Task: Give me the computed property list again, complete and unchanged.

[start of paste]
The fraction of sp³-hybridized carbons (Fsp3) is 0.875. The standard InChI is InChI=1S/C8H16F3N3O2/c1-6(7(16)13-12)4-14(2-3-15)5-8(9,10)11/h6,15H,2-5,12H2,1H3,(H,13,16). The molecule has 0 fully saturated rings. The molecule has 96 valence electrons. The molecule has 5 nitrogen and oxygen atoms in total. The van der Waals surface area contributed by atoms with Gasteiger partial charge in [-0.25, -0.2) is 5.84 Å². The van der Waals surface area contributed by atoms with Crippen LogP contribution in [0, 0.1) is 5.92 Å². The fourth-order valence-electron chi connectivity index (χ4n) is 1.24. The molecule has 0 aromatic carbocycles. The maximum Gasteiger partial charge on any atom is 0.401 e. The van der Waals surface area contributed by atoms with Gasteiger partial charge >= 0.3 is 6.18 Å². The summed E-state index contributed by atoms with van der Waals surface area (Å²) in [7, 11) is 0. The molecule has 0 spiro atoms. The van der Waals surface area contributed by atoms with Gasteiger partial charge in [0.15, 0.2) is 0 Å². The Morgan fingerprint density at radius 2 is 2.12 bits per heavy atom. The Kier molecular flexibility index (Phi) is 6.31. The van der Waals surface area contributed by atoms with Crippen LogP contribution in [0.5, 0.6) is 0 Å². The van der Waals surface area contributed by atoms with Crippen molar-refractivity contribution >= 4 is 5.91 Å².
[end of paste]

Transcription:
The fraction of sp³-hybridized carbons (Fsp3) is 0.875. The standard InChI is InChI=1S/C8H16F3N3O2/c1-6(7(16)13-12)4-14(2-3-15)5-8(9,10)11/h6,15H,2-5,12H2,1H3,(H,13,16). The molecule has 0 fully saturated rings. The molecule has 96 valence electrons. The molecule has 5 nitrogen and oxygen atoms in total. The van der Waals surface area contributed by atoms with Gasteiger partial charge in [-0.25, -0.2) is 5.84 Å². The van der Waals surface area contributed by atoms with Crippen LogP contribution in [0, 0.1) is 5.92 Å². The fourth-order valence-electron chi connectivity index (χ4n) is 1.24. The molecule has 0 aromatic carbocycles. The maximum Gasteiger partial charge on any atom is 0.401 e. The van der Waals surface area contributed by atoms with Gasteiger partial charge >= 0.3 is 6.18 Å². The summed E-state index contributed by atoms with van der Waals surface area (Å²) in [7, 11) is 0. The molecule has 0 spiro atoms. The van der Waals surface area contributed by atoms with Gasteiger partial charge in [0.15, 0.2) is 0 Å². The Morgan fingerprint density at radius 2 is 2.12 bits per heavy atom. The Kier molecular flexibility index (Phi) is 6.31. The van der Waals surface area contributed by atoms with Crippen LogP contribution in [0.5, 0.6) is 0 Å². The van der Waals surface area contributed by atoms with Crippen molar-refractivity contribution >= 4 is 5.91 Å².